WWI romance wins six times, including best pic

WWI epic romance “Passchendaele” won top honors at Canada’s Genie Awards on Saturday night in Ottawa. The hit film from writer-helmer-thesp Paul Gross won six Genies including best picture.

As previously announced, it took home the Golden Reel Award for top homegrown box office performer of the year, thanks to ticket sales of C$4.4 million ($3.6 million).

Pic stars Gross as a soldier in the battle of Passchendaele, one of the most noted WWI engagements for the Canadian Army.

The other nods for “Passchendaele” were in secondary craft categories.

Montreal helmer Benoit Pilon’s “The Necessities of Life” won four Genies, with three in major categories. Pilon, who made his feature dramatic debut with the film, won for director, Bernard Emond garnered the hardware for original screenplay and Natar Ungalaaq took actor.

In the film, which unspools in French and Inuktitut, Ungalaaq plays an Inuit hunter in the Far North in the 1950s who is taken down south to a sanatorium in Quebec City for treatment of tuberculosis.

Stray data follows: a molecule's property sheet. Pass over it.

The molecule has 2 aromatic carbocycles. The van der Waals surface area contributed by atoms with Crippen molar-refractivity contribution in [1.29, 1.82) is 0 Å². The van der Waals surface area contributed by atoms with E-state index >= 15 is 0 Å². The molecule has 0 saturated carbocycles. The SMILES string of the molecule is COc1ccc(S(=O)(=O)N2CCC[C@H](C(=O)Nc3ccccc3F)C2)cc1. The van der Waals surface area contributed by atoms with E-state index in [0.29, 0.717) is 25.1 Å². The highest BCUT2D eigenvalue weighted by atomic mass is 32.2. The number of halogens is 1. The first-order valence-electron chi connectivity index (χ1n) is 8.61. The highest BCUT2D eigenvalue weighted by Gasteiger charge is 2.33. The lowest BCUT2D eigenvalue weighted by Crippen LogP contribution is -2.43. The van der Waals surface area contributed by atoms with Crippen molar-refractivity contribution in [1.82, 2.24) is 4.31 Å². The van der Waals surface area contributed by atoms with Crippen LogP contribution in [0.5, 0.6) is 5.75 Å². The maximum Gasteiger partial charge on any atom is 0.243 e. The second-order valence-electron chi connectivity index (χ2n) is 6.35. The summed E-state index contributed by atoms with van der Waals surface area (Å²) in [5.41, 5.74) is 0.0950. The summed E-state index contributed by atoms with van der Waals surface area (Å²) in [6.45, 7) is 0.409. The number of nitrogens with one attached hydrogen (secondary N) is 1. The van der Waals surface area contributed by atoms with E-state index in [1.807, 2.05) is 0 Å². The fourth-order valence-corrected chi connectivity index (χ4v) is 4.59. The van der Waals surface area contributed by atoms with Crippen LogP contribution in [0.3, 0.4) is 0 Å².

Ellen Burstyn won as actress for her lead role in “The Stone Angel,” writer-director Kari Skogland’s adaptation of the classic novel by Canadian author Margaret Laurence. The supporting thesp kudos went to Callum Keith Rennie for “Normal” and Kristin Booth for the romantic comedy “Young People Fucking.”

Lyne Charlebois and Marie-Sissi Labreche won for adapted screenplay for “Borderline,” an explosive, sexually explicit drama directed by first-time feature helmer Charlebois and adapted from two Labreche novels.

The Genie for documentary went to Montreal helmer Yung Chang’s “Up the Yangtze.” Denis Villeneuve’s Cannes prize winner “Next Floor” took live-action short drama, and the National Film Board of Canada production “Sleeping Betty,” from helmer Claude Cloutier, drew the animated short prize.

It was previously announced that Yves-Christian Fournier’s “Everything Is Fine,” a drama about teen suicide, was the winner of this year’s Claude Jutra Award for first feature.

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